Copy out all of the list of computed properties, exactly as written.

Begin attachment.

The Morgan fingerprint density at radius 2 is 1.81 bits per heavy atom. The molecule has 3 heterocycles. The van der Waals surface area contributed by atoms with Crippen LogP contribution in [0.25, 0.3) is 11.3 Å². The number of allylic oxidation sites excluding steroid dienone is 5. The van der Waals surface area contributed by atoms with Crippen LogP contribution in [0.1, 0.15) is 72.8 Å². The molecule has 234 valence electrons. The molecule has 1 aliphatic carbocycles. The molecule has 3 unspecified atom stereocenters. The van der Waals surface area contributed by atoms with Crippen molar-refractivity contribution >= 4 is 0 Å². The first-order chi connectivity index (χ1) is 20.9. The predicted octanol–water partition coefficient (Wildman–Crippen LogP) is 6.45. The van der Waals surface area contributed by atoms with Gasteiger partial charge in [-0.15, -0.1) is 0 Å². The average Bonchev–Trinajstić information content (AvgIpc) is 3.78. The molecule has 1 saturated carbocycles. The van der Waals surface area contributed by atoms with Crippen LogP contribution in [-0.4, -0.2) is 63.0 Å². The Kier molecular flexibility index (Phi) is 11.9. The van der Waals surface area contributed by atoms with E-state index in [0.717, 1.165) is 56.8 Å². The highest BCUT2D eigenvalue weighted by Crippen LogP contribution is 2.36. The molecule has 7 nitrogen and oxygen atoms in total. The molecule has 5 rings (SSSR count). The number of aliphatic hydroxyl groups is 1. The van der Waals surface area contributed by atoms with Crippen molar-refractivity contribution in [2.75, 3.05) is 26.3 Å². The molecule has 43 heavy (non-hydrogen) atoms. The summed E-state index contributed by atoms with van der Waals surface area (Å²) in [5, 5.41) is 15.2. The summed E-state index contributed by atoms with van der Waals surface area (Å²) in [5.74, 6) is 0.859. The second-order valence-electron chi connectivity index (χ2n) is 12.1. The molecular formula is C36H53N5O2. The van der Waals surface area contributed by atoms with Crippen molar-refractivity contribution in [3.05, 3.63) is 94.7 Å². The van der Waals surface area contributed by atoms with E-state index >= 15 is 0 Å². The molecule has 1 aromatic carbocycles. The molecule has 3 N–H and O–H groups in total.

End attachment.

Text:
The Morgan fingerprint density at radius 2 is 1.81 bits per heavy atom. The molecule has 3 heterocycles. The van der Waals surface area contributed by atoms with Crippen LogP contribution in [0.25, 0.3) is 11.3 Å². The number of allylic oxidation sites excluding steroid dienone is 5. The van der Waals surface area contributed by atoms with Crippen LogP contribution in [0.1, 0.15) is 72.8 Å². The molecule has 234 valence electrons. The molecule has 1 aliphatic carbocycles. The molecule has 3 unspecified atom stereocenters. The van der Waals surface area contributed by atoms with Crippen molar-refractivity contribution >= 4 is 0 Å². The first-order chi connectivity index (χ1) is 20.9. The predicted octanol–water partition coefficient (Wildman–Crippen LogP) is 6.45. The van der Waals surface area contributed by atoms with Gasteiger partial charge in [-0.15, -0.1) is 0 Å². The average Bonchev–Trinajstić information content (AvgIpc) is 3.78. The molecule has 1 saturated carbocycles. The van der Waals surface area contributed by atoms with Crippen LogP contribution in [-0.4, -0.2) is 63.0 Å². The Kier molecular flexibility index (Phi) is 11.9. The van der Waals surface area contributed by atoms with E-state index in [0.717, 1.165) is 56.8 Å². The highest BCUT2D eigenvalue weighted by Crippen LogP contribution is 2.36. The molecule has 7 nitrogen and oxygen atoms in total. The molecule has 5 rings (SSSR count). The number of aliphatic hydroxyl groups is 1. The van der Waals surface area contributed by atoms with Crippen molar-refractivity contribution in [2.75, 3.05) is 26.3 Å². The molecule has 43 heavy (non-hydrogen) atoms. The summed E-state index contributed by atoms with van der Waals surface area (Å²) in [5, 5.41) is 15.2. The summed E-state index contributed by atoms with van der Waals surface area (Å²) in [5.74, 6) is 0.859. The second-order valence-electron chi connectivity index (χ2n) is 12.1. The molecular formula is C36H53N5O2. The van der Waals surface area contributed by atoms with Crippen molar-refractivity contribution in [3.05, 3.63) is 94.7 Å². The van der Waals surface area contributed by atoms with E-state index >= 15 is 0 Å². The molecule has 1 aromatic carbocycles. The molecule has 3 N–H and O–H groups in total.